As I said, other serious transnational crimes will be a major target of changes in this bill, as opposed to people smuggling. The government is attempting to do this through a bill which will require greater scrutiny of third-party money transfers internationally and will make the results of this scrutiny available to a wider range of Australian security organisations. It is meant to enhance the identification of the senders and recipients of moneys sent across international borders.

The measures in this bill may well aid in the identification of money used for drug smuggling, arms smuggling, people smuggling, international terrorism or a range of other serious criminal activities, but the government should not be calling this a people-smuggling bill; it should be calling it a control of remittance services bill. This bill is supposed to improve the monitoring of those who act as a third party in sending money around the world, including those who do so to fund illegal activities. One of those activities is people smuggling, but there are many other activities that will be caught. In fact, apart from the title, as I said, the term ‘people smuggling’ only appears three times, in schedule 1. In each of these three short references, the bill determines that the Australian Transaction Reports and Analysis Centre must have regard to whether a person would be a risk of engaging in money laundering, financing of terrorism or people smuggling when registering them or cancelling their registration on the new or old register to provide remittance services—and that is it. Just those three short references are the entire link to people smuggling in a bill of 53 pages, apart from the title.

The point that needs to be made is that the measures in this bill impose substantially increased regulatory burdens on the alternative remittance sector, and I do know that privacy concerns have been raised as a result of the enhanced information-sharing provisions and credit-reporting data. Whilst I understand that Australian law enforcement agencies are rightly focused on the role the sector may inadvertently play in facilitating payments for people smuggling, I note the provisions for a more comprehensive registration scheme and the provision of tiered penalties. I am, however, concerned about the additional regulatory and compliance effects on what are legitimate business activities. There are over 6,500 remittance dealers operating in Australia, conducting legitimate business, but I do understand that cybercrime is also a serious and growing transnational security issue. The NBN and its proposed 100 megabits per second will facilitate crime at a speed and frequency we have never experienced before.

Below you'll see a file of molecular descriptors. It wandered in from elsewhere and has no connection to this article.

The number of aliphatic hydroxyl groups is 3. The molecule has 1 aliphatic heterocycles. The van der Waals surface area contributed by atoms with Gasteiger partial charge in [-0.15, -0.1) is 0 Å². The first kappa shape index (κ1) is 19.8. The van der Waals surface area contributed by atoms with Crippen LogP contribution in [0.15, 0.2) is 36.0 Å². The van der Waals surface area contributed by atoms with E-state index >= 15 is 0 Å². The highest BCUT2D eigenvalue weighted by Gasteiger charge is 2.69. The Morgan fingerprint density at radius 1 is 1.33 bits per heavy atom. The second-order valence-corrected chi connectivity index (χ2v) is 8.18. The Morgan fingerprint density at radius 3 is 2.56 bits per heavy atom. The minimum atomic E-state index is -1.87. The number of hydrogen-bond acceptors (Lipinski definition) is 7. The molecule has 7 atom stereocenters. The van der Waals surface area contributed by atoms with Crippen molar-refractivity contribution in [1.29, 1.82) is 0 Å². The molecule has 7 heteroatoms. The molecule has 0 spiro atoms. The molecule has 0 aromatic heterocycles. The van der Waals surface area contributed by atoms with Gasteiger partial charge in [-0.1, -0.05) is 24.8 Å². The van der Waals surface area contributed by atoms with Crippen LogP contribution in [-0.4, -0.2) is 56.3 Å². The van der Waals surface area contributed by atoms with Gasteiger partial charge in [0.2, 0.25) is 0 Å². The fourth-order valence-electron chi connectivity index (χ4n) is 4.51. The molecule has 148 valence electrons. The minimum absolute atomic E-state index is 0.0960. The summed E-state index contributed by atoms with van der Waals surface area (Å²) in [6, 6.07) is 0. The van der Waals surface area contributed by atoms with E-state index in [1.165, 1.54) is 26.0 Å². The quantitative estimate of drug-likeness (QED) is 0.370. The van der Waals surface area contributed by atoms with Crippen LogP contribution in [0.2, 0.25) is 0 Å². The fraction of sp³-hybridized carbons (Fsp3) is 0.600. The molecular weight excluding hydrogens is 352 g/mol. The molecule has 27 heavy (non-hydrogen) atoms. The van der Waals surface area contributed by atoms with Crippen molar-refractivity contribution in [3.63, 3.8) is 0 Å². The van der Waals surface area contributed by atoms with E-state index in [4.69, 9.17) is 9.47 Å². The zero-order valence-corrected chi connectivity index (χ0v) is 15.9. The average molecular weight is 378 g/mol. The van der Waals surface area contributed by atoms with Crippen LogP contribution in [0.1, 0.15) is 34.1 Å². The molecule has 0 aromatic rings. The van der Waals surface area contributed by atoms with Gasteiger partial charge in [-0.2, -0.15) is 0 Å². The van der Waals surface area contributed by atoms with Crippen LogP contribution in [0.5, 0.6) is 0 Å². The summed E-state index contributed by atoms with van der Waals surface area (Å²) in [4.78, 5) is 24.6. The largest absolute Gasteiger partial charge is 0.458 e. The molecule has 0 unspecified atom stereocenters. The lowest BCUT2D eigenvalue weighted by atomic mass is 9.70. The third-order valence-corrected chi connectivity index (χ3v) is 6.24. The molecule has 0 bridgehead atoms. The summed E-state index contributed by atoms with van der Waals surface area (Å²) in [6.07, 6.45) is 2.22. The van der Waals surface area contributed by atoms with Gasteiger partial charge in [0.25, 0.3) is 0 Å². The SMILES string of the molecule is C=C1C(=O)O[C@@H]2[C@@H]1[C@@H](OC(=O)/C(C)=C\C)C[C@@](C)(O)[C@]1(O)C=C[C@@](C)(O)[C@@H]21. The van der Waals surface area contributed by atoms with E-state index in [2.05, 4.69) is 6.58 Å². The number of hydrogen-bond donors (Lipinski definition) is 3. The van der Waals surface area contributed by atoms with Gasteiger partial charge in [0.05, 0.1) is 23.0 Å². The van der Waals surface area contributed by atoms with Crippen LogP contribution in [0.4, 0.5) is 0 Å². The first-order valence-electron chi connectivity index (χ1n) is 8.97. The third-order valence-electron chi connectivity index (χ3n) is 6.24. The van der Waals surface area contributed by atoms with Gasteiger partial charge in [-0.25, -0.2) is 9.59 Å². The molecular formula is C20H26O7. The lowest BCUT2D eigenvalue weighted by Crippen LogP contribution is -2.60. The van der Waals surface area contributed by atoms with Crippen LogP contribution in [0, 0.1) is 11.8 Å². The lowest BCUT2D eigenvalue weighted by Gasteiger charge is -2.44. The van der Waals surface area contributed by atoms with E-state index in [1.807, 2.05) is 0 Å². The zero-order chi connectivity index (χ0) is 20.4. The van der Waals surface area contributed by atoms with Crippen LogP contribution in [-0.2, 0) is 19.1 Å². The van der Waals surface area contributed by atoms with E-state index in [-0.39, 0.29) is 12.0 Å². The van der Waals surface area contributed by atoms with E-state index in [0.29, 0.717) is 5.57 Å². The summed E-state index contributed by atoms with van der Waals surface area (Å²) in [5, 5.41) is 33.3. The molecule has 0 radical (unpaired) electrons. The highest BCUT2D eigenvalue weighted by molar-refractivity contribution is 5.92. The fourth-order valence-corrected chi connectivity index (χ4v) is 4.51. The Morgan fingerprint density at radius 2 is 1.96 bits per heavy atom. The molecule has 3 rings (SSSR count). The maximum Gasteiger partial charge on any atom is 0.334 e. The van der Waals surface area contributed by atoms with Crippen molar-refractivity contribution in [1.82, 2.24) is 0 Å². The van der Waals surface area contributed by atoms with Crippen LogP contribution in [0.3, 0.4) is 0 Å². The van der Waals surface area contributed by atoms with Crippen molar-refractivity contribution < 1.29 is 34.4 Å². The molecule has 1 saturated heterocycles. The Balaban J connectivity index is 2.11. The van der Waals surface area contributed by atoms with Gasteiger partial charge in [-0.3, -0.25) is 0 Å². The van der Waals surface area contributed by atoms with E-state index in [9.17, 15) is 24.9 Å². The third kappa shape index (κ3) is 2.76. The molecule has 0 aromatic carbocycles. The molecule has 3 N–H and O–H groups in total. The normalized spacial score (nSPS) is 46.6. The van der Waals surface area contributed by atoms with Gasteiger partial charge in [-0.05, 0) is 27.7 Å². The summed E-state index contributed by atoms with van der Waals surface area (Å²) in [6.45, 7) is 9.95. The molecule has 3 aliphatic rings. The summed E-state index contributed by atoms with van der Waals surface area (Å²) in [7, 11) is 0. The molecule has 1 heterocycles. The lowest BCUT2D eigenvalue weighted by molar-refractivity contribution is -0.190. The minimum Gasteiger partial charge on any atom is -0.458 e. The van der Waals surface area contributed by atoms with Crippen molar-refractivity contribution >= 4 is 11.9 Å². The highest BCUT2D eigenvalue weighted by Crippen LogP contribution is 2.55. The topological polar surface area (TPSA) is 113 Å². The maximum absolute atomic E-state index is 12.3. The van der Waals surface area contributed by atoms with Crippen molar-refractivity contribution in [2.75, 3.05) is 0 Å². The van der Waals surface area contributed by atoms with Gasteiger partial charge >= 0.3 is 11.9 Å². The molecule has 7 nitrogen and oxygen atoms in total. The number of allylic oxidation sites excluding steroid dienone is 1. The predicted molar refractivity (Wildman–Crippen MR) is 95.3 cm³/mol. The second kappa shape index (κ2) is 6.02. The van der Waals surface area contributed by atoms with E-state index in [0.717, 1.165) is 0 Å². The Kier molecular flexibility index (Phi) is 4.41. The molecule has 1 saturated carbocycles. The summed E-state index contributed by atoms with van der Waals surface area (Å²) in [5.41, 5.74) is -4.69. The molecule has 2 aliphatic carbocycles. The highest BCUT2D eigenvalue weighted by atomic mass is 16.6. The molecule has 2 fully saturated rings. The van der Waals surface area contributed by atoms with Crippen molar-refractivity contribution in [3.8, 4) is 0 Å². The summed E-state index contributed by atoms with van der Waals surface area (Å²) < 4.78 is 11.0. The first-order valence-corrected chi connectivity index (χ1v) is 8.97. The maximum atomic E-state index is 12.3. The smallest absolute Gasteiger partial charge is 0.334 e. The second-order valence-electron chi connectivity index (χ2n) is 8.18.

Another part of the bill which requires further examination is that which directs credit-reporting agencies and reporting entities to retain information relating to verification requests for seven years. This may well enhance the transparency of the verification process; however, it is the broader issue of how and where this information is stored that I am concerned about—who has access to it and how this access is audited and monitored. That must be addressed given the capacity of local and transnational hackers. It is just a fact of life now.

I note the expanded list of designated agencies that can access AUSTRAC information. Again, how the volume of shared information is stored, accessed and protected needs to be defined. It is only common sense that, the more agencies have access to information, the more opportunities exist for that information to be passed on or accessed. I therefore support a comprehensive examination by the Senate Legal and Constitutional Affairs Committee; however, the provisions contained in this bill should not be considered in any way as a solution to the Labor government’s soft and very risky approach to border protection.